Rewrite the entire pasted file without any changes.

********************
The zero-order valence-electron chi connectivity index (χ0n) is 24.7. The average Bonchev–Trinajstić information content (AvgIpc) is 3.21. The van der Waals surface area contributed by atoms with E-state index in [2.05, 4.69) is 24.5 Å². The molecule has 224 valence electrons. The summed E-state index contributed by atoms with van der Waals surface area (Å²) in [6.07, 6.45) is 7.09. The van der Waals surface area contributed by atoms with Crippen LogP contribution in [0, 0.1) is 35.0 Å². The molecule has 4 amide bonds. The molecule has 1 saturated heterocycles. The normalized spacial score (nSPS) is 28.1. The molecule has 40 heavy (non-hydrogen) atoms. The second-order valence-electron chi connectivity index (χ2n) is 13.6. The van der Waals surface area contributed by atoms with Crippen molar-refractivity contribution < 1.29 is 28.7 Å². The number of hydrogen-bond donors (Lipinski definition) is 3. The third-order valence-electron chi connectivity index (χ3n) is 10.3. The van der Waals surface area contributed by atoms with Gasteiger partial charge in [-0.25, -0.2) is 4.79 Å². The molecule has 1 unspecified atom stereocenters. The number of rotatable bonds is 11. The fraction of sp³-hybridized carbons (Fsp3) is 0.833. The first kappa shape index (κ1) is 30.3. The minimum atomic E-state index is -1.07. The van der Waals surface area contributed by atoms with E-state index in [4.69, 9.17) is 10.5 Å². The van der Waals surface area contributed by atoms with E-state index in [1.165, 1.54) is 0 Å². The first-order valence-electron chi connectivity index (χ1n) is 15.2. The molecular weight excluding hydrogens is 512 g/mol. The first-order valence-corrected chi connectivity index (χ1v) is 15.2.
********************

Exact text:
The zero-order valence-electron chi connectivity index (χ0n) is 24.7. The average Bonchev–Trinajstić information content (AvgIpc) is 3.21. The van der Waals surface area contributed by atoms with E-state index in [2.05, 4.69) is 24.5 Å². The molecule has 224 valence electrons. The summed E-state index contributed by atoms with van der Waals surface area (Å²) in [6.07, 6.45) is 7.09. The van der Waals surface area contributed by atoms with Crippen LogP contribution in [0, 0.1) is 35.0 Å². The molecule has 4 amide bonds. The molecule has 1 saturated heterocycles. The normalized spacial score (nSPS) is 28.1. The molecule has 40 heavy (non-hydrogen) atoms. The second-order valence-electron chi connectivity index (χ2n) is 13.6. The van der Waals surface area contributed by atoms with Crippen molar-refractivity contribution < 1.29 is 28.7 Å². The number of hydrogen-bond donors (Lipinski definition) is 3. The third-order valence-electron chi connectivity index (χ3n) is 10.3. The van der Waals surface area contributed by atoms with Gasteiger partial charge in [-0.25, -0.2) is 4.79 Å². The molecule has 1 unspecified atom stereocenters. The number of rotatable bonds is 11. The fraction of sp³-hybridized carbons (Fsp3) is 0.833. The first kappa shape index (κ1) is 30.3. The minimum atomic E-state index is -1.07. The van der Waals surface area contributed by atoms with E-state index in [4.69, 9.17) is 10.5 Å². The van der Waals surface area contributed by atoms with E-state index in [1.165, 1.54) is 0 Å². The first-order valence-electron chi connectivity index (χ1n) is 15.2. The molecular weight excluding hydrogens is 512 g/mol. The first-order valence-corrected chi connectivity index (χ1v) is 15.2.